Monday, July 13, 2009

Review - The Primal Blueprint

About a month ago I promised a review of Mark Sisson's new book "The Primal Blueprint".

I've been chewing over what to say about the book. I've read it and re-read sections. I've smiled at parts, been stimulated, learned things and been refreshed by the simple wisdom. The sort of things I've been writing about here for the last couple of years - adequate sleep, intermittent fasting, sprints/intervals, walking, weights, a low carb diet, minimal chronic stress, play - are pulled together into a meta narrative, a big story that makes sense of fitness, food, stress and more.

I don't want to be accused of sycophancy (again) but this really is a great book - accessible without being dumbed down. If someone wanted to read something that would sum up what I think is the cutting edge in health and fitness, this is where I'd point them.

The science is there - I think Mark expects intelligent readers - but it is well presented and explained so that you can make sense of what he is talking about.

After introducing the Ten Primal Blueprint Laws in Chapter 1, Mark gives us a parable of the laws and how far we have departed from this great Torah. We meet Grok and his modern antithesis - Korg. Grok naturally follows the laws..he has to, they define his life. Korg of course has departed far from that way of life. His food and movement is fundamentally unnatural.

Then Mark exlains the laws in detail - how to eat, how to exercise, to rest. Yes the rationale is doing what Grok would have done....but naturally we find that this is also what is healthy.

Lots of the material is on Mark's website, but here it is drawn together, integrated into a convincing and compelling argument that is difficult to challenge.

A nice thing as well is that this book is fun! Eating and moving like this is not work, it is play. It is doing what you were built for, what you were designed for. And when you do that you will be having fun!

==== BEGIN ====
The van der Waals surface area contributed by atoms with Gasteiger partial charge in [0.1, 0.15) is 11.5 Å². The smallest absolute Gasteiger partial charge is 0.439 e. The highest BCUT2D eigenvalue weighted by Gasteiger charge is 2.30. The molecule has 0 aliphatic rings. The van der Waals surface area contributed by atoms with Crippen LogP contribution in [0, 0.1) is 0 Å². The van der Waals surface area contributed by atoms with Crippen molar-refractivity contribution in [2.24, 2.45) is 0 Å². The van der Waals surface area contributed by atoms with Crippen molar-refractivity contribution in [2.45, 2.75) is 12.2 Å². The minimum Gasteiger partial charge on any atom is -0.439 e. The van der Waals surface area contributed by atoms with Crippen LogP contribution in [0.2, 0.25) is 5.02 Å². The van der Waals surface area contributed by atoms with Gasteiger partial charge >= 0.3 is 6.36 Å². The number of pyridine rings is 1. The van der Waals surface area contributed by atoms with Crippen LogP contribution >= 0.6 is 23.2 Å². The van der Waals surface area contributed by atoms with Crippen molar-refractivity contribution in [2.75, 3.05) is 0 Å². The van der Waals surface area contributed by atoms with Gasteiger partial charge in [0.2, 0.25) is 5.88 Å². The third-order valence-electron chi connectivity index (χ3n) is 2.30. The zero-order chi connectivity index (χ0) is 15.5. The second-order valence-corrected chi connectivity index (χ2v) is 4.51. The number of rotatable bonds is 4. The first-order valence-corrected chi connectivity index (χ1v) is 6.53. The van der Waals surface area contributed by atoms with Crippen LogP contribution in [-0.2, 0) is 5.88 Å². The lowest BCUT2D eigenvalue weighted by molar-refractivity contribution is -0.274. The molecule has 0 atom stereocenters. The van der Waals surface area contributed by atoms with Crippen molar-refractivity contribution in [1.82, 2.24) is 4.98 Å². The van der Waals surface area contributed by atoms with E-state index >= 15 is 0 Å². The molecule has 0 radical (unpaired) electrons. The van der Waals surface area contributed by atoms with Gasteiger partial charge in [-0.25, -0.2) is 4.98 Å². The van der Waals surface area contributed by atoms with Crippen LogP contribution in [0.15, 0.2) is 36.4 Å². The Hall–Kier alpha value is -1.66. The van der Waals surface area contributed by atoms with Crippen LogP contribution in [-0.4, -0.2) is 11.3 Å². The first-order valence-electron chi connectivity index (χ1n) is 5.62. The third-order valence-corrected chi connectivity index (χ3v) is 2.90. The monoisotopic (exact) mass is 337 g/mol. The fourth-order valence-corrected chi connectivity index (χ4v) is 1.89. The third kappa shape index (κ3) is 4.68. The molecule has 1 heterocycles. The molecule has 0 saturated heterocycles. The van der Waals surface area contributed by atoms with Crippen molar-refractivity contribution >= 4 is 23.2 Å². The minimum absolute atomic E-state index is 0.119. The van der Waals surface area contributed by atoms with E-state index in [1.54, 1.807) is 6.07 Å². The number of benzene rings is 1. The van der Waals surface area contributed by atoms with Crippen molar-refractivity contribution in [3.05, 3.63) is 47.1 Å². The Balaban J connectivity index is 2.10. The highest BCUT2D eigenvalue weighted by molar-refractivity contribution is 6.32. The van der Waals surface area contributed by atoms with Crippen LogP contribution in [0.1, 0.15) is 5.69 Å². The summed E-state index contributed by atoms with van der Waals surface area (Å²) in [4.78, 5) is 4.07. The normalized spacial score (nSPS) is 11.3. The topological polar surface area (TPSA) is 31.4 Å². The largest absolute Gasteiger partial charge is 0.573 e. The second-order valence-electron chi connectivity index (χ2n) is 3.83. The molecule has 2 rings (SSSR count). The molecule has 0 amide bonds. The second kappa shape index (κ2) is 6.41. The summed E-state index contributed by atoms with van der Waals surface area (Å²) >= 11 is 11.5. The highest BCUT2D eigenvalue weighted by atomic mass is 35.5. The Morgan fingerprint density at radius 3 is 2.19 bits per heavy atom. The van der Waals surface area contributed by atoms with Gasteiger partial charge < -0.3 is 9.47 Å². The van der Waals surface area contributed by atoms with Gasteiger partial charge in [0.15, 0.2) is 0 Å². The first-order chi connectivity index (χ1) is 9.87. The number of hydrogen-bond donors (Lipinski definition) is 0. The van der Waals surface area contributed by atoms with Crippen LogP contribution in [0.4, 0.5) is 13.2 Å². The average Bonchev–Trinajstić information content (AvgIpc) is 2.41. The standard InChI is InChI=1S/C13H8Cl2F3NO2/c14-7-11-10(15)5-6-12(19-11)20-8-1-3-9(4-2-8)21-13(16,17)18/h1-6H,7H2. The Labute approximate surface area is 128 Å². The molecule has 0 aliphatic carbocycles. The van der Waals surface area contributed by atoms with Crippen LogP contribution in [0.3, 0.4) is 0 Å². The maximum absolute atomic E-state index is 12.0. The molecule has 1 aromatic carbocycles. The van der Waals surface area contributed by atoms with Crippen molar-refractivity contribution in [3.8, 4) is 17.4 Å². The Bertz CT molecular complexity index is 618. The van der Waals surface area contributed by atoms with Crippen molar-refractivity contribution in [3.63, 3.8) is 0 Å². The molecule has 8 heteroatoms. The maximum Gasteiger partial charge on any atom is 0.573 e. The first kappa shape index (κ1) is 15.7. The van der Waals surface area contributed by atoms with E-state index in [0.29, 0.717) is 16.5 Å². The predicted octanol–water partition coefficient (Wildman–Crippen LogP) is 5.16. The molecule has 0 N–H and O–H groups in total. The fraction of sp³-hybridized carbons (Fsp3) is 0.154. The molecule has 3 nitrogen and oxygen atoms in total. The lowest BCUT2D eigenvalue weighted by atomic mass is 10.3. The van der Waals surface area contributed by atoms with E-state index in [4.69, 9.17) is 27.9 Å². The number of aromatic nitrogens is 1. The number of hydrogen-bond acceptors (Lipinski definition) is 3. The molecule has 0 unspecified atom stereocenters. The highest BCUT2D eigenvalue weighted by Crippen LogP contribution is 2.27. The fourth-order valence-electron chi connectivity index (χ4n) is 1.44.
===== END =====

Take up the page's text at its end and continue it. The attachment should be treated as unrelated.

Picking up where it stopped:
Highly recommended!


Dan Hubbard, M.Ed. said...

I am looking forward to reading Mark's book. His ideas seem pretty simple and straight forward. I guess when you strip away all of the corporate marketing and bodybuilding hype, it all comes down to a simple, straight-forward, cheap, effective plan that works well for this species.

Jim Hansen said...

I ordered the book last week and am looking forward to reading it.

Tony said...

I would love to hear your thoughts regarding the comments at the bottom of page 97 where he discusses a carb loading day (in the neighborhood of 300 grams of carbs). I'm interested in the physiological underpinnings of this approach from a anthropological (Groc!) perspective.

Chris said...

Hi Tony

Mark says:

Primal diehards who average very low carb intake over extended periods (50-100 grams or less per day) will likely benefit from having an occasional higher carb day (maybe 250 -300 gms of non sugar carbs) to fine-tune insulin sensitivity.

Lets look at what he says:

occasional - this is not a daily thing
250 -300 grams - is not actually that high for many people.

Anyway, why is he saying that?

Well as I understand it - and I'd recommend that you read Lyle McDonald's The Ultimate Diet 2.0 to understand the biochemistry- when you reduce carbs, blood sugar and therefore insulin goes down. Which is good - it lets fat burning start. But lowered insulin can also be problematic - it can limit muscle growth for example. What you want is high

Temporarily elevating insulin levels will boost a variety of other anabolic hormones which
contribute to anabolism - i.e. gaining muscle.